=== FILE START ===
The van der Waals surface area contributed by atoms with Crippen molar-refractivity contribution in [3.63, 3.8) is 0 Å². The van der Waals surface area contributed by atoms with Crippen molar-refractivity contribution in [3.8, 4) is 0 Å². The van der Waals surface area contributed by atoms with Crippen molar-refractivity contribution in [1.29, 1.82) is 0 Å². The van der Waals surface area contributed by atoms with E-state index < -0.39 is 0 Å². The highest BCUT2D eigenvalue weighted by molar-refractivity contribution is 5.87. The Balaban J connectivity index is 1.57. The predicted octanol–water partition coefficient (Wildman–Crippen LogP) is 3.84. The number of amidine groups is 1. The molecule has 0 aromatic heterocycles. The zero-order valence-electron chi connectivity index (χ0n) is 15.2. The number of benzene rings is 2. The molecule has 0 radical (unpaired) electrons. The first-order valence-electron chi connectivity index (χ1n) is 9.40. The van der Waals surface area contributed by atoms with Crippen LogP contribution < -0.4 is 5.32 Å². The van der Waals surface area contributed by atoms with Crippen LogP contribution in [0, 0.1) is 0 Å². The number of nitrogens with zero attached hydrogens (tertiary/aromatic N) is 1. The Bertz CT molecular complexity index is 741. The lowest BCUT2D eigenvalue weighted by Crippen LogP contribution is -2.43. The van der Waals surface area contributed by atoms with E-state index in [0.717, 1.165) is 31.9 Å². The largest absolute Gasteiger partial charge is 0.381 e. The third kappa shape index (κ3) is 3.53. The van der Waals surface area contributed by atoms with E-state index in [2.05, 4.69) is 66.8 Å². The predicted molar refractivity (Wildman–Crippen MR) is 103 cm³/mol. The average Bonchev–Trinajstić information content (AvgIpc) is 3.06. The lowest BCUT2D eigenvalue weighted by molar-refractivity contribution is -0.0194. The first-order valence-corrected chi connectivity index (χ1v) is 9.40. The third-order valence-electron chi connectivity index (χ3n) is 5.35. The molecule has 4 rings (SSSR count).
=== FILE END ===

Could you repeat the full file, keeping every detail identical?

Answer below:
The van der Waals surface area contributed by atoms with Crippen molar-refractivity contribution in [3.63, 3.8) is 0 Å². The van der Waals surface area contributed by atoms with Crippen molar-refractivity contribution in [3.8, 4) is 0 Å². The van der Waals surface area contributed by atoms with Crippen molar-refractivity contribution in [1.29, 1.82) is 0 Å². The van der Waals surface area contributed by atoms with E-state index < -0.39 is 0 Å². The highest BCUT2D eigenvalue weighted by molar-refractivity contribution is 5.87. The Balaban J connectivity index is 1.57. The predicted octanol–water partition coefficient (Wildman–Crippen LogP) is 3.84. The number of amidine groups is 1. The molecule has 0 aromatic heterocycles. The zero-order valence-electron chi connectivity index (χ0n) is 15.2. The number of benzene rings is 2. The molecule has 0 radical (unpaired) electrons. The first-order valence-electron chi connectivity index (χ1n) is 9.40. The van der Waals surface area contributed by atoms with Crippen LogP contribution < -0.4 is 5.32 Å². The van der Waals surface area contributed by atoms with Crippen LogP contribution in [0, 0.1) is 0 Å². The number of nitrogens with zero attached hydrogens (tertiary/aromatic N) is 1. The Bertz CT molecular complexity index is 741. The lowest BCUT2D eigenvalue weighted by Crippen LogP contribution is -2.43. The van der Waals surface area contributed by atoms with E-state index in [0.717, 1.165) is 31.9 Å². The largest absolute Gasteiger partial charge is 0.381 e. The third kappa shape index (κ3) is 3.53. The van der Waals surface area contributed by atoms with E-state index in [2.05, 4.69) is 66.8 Å². The predicted molar refractivity (Wildman–Crippen MR) is 103 cm³/mol. The average Bonchev–Trinajstić information content (AvgIpc) is 3.06. The lowest BCUT2D eigenvalue weighted by molar-refractivity contribution is -0.0194. The first-order valence-corrected chi connectivity index (χ1v) is 9.40. The third-order valence-electron chi connectivity index (χ3n) is 5.35. The molecule has 4 rings (SSSR count).